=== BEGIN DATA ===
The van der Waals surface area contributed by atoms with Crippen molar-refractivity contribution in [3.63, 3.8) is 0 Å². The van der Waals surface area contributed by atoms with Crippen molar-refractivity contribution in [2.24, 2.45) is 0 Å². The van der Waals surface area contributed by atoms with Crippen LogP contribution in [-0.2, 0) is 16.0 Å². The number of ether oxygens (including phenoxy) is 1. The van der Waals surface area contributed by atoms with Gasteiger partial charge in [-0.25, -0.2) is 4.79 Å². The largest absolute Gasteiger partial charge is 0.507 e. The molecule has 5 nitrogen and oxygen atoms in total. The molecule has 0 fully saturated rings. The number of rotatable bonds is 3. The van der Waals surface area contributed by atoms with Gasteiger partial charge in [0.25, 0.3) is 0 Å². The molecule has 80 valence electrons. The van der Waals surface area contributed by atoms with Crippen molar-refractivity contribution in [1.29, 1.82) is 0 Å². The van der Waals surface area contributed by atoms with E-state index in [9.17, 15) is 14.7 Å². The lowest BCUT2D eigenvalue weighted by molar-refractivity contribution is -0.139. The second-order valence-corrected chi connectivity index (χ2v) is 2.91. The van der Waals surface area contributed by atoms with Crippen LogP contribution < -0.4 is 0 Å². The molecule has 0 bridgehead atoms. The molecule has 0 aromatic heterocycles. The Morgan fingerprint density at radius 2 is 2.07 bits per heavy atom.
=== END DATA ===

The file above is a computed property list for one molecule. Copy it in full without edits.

The van der Waals surface area contributed by atoms with Crippen molar-refractivity contribution in [3.63, 3.8) is 0 Å². The van der Waals surface area contributed by atoms with Crippen molar-refractivity contribution in [2.24, 2.45) is 0 Å². The van der Waals surface area contributed by atoms with Crippen LogP contribution in [-0.2, 0) is 16.0 Å². The number of ether oxygens (including phenoxy) is 1. The van der Waals surface area contributed by atoms with Gasteiger partial charge in [-0.25, -0.2) is 4.79 Å². The largest absolute Gasteiger partial charge is 0.507 e. The molecule has 5 nitrogen and oxygen atoms in total. The molecule has 0 fully saturated rings. The number of rotatable bonds is 3. The van der Waals surface area contributed by atoms with Gasteiger partial charge in [0.25, 0.3) is 0 Å². The molecule has 80 valence electrons. The van der Waals surface area contributed by atoms with Crippen molar-refractivity contribution in [1.29, 1.82) is 0 Å². The van der Waals surface area contributed by atoms with E-state index in [9.17, 15) is 14.7 Å². The lowest BCUT2D eigenvalue weighted by molar-refractivity contribution is -0.139. The second-order valence-corrected chi connectivity index (χ2v) is 2.91. The van der Waals surface area contributed by atoms with Crippen LogP contribution < -0.4 is 0 Å². The molecule has 0 bridgehead atoms. The molecule has 0 aromatic heterocycles. The Morgan fingerprint density at radius 2 is 2.07 bits per heavy atom.